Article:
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Introduction[edit | edit source]

Ibuprofen tablets, a NSAID.

Nonsteroidal anti-inflammatory drugs (NSAIDs) are a drug class used as antipyretic, anti-inflammatory, and analgesic agents. These effects make NSAIDs useful for treating muscle pain, dysmenorrhea, arthritic conditions, pyrexia, gout, and migraines[1]. However:

  • NSAIDs can cause serious side effects, some of which may be life-threatening.
  • NSAIDs may interact with other medicines and cause unwanted effects.
  • NSAIDs should always be used cautiously, for the shortest time possible and at the lowest effective dose[2].

Nonsteroidal anti-inflammatory drugs (NSAIDs) are the most well recognized drugs worldwide for the treatment of pain, inflammation, and fever .[3]

Mechanism of Action[edit | edit source]

NSAIDs work like corticosteroids, without many of the side effects of steroids. Corticosteroids are man-made drugs that are similar to cortisone, a naturally-occurring hormone. Like cortisone, NSAIDs reduce pain and inflammation that often come with joint and muscle diseases and injuries[4].

NSAIDs prevent our bodies from making prostaglandins. Prostaglandins are hormone-like chemicals in the body that contribute to inflammation, pain and fever by raising temperature and dilating blood vessels, which causes redness and swelling in the place they are released[2].

  • NSAIDs block a specific enzymes called cyclooxygenase (or COX) used by the body to make thromboxanes and prostaglandins.
  • Specifically: thromboxanes play a role in platelet adhesion; prostaglandins cause vasodilation, increase the temperature set-point in the hypothalamus, and play a role in anti-nociception[1].

By reducing production of prostaglandins, NSAIDs help relieve the discomfort of fever and reduce inflammation and the associated pain[2].

Watch this 2 minute neat summary on NSAIDs.


Common NSAIDs[edit | edit source]

Prescription NSAIDs are stronger than their OTC counterparts.

It is recommended to try OTC version of a medication getting a prescription, this is called step therapy. Step therapy means trying the most conservative and cost-effective options first before taking the next step to more powerful and more expensive treatments with potentially greater side effects.[6]

Some commonly used NSAIDs include:

  • aspirin (such as Disprin)
  • ibuprofen (such as Nurofen)
  • naproxen (such as Naprosyn)
  • diclofenac (such as Voltaren)
  • celecoxib (such as Celebrex).

Uses[edit | edit source]

NSAIDs are used to treat:

They can also be used to reduce fever or relieve minor aches caused by the common cold[4].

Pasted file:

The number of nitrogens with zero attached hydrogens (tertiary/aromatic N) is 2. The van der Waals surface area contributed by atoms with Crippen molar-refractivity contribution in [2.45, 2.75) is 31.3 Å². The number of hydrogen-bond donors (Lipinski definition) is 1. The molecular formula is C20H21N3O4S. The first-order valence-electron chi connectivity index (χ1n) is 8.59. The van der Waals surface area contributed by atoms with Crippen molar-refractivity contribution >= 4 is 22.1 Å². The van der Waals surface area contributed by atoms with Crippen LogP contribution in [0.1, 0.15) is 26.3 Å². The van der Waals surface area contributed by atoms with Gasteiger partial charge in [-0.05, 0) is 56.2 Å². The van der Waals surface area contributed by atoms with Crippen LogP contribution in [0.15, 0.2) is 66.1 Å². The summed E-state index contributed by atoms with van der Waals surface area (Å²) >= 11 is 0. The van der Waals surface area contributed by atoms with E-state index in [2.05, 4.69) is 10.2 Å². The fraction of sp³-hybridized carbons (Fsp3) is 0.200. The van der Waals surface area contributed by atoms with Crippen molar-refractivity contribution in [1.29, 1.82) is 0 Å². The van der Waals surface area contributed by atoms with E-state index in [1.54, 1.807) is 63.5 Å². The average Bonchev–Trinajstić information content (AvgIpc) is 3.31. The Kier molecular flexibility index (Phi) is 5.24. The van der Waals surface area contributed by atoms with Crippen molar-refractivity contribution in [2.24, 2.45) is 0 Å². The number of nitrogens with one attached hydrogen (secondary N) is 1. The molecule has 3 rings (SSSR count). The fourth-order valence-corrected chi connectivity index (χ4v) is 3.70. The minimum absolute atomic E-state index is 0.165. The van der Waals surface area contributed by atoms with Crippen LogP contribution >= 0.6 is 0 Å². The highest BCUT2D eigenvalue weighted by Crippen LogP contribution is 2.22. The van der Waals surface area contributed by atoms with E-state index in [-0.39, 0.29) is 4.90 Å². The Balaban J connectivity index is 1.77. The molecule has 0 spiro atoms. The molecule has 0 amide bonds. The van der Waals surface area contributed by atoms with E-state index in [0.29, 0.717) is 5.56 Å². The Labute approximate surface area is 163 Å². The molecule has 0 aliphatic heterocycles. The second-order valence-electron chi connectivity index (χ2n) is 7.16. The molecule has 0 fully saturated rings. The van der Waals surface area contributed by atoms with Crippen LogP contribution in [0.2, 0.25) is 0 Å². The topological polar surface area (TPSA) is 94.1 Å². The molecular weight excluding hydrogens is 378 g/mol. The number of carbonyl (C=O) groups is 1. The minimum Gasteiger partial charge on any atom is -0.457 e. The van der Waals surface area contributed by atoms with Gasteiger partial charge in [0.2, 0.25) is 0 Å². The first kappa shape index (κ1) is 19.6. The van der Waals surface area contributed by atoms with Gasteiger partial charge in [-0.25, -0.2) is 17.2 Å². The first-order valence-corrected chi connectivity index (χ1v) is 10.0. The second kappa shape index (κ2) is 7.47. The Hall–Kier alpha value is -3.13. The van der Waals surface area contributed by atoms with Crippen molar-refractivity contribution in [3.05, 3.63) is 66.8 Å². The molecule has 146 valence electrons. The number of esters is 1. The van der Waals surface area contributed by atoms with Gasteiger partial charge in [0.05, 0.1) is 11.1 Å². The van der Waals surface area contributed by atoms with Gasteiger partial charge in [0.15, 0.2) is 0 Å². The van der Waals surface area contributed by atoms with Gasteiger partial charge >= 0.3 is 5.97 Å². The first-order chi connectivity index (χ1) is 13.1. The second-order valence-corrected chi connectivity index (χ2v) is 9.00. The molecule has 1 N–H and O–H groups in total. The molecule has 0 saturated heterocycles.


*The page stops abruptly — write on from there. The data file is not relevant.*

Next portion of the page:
Watch this 1 minute video on NSAIDs and why they are helpful particularly for joint pains.


Adverse Effects[edit | edit source]


NSAIDs have well-known adverse effects affecting the gastric mucosa, renal system, cardiovascular system, hepatic system, and hematologic system. They include:

  1. Gastric adverse effects see NSAIDs Gastropathy
  2. Renal adverse effects that can occur include acute renal dysfunction, fluid and electrolyte disorders, renal papillary necrosis, and nephrotic syndrome/ interstitial nephritis.
  3. Cardiovascular adverse effects can also be increased with NSAID use; these include MI, thromboembolic events, and atrial fibrillation.
  4. Hematologic adverse effects are possible, particularly with nonselective NSAIDs due to their antiplatelet activity. This antiplatelet effect typically only poses a problem if the patient has a history of GI ulcers, diseases that impair platelet activity ( eg hemophilia, von Willebrand), and in some perioperative cases.[1]
  5. See also The Influence of NSAIDs on Physiologic Processes and Exercise

References[edit | edit source]

  1. 1.0 1.1 1.2 Ghlichloo I, Gerriets V. Nonsteroidal Anti-inflammatory Drugs (NSAIDs). StatPearls.2020 Available:https://www.statpearls.com/articlelibrary/viewarticle/25968/ (accessed 31.10.2021)
  2. 2.0 2.1 2.2 Better Health Medications - non-steroidal anti-inflammatory drugs Available:https://www.betterhealth.vic.gov.au/health/conditionsandtreatments/medications-non-steroidal-anti-inflammatory-drugs (accessed 31.10.2021)
  3. Sinha M, Gautam L, Shukla PK, Kaur P, Sharma S, Singh TP. Current perspectives in NSAID-induced gastropathy. Mediators of inflammation. 2013 Oct;2013. Available: https://www.ncbi.nlm.nih.gov/pmc/articles/PMC3610380/ (accessed 31.10.2021)
  4. 4.0 4.1 Cleveland Clinic NSAIDs Available: https://my.clevelandclinic.org/health/drugs/11086-non-steroidal-anti-inflammatory-medicines-nsaids(accessed 31.10.2-21)
  5. Dr Matt & Dr Mike . NSAIDs in under 2 mins!. Available from: http://www.youtube.com/watch?v=4F7UMej9StM [last accessed 14.8.2022]
  6. Spine Universe Prescription NSAIDs: Non-steroidal Anti-Inflammatory Drugs for Neck or Back Pain Available:https://www.spineuniverse.com/treatments/medication/prescription-nsaids-non-steroidal-anti-inflammatory-drugs-neck-or-back-pain (accessed 14.8.2022)
  7. Mayo Clinic. Mayo Clinic Minute: What are NSAIDs?. Available from: https://www.youtube.com/watch?v=GyNKywndRuU [last accessed 14.8.2022]